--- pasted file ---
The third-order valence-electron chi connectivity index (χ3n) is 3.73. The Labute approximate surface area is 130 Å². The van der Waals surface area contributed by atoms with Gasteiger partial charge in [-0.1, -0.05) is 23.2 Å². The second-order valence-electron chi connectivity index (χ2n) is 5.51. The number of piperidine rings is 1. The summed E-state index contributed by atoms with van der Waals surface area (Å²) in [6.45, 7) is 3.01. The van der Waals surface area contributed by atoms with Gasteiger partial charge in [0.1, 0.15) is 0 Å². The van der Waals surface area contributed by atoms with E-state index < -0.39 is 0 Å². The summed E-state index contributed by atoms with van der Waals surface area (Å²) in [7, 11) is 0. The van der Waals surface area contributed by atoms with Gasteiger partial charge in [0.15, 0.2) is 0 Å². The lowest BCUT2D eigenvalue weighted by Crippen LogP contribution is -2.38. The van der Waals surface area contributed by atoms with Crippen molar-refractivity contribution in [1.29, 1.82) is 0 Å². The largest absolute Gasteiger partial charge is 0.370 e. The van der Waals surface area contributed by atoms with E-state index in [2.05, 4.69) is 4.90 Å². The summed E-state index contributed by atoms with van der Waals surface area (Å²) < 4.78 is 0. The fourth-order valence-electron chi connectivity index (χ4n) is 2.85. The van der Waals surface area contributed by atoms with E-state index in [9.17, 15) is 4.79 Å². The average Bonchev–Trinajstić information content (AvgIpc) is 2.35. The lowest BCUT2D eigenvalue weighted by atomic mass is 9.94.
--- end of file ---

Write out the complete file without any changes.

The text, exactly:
The third-order valence-electron chi connectivity index (χ3n) is 3.73. The Labute approximate surface area is 130 Å². The van der Waals surface area contributed by atoms with Gasteiger partial charge in [-0.1, -0.05) is 23.2 Å². The second-order valence-electron chi connectivity index (χ2n) is 5.51. The number of piperidine rings is 1. The summed E-state index contributed by atoms with van der Waals surface area (Å²) in [6.45, 7) is 3.01. The van der Waals surface area contributed by atoms with Gasteiger partial charge in [0.1, 0.15) is 0 Å². The van der Waals surface area contributed by atoms with E-state index < -0.39 is 0 Å². The summed E-state index contributed by atoms with van der Waals surface area (Å²) in [7, 11) is 0. The van der Waals surface area contributed by atoms with Gasteiger partial charge in [0.15, 0.2) is 0 Å². The lowest BCUT2D eigenvalue weighted by Crippen LogP contribution is -2.38. The van der Waals surface area contributed by atoms with Crippen molar-refractivity contribution in [1.29, 1.82) is 0 Å². The largest absolute Gasteiger partial charge is 0.370 e. The van der Waals surface area contributed by atoms with E-state index in [2.05, 4.69) is 4.90 Å². The summed E-state index contributed by atoms with van der Waals surface area (Å²) < 4.78 is 0. The fourth-order valence-electron chi connectivity index (χ4n) is 2.85. The van der Waals surface area contributed by atoms with E-state index in [9.17, 15) is 4.79 Å². The average Bonchev–Trinajstić information content (AvgIpc) is 2.35. The lowest BCUT2D eigenvalue weighted by atomic mass is 9.94.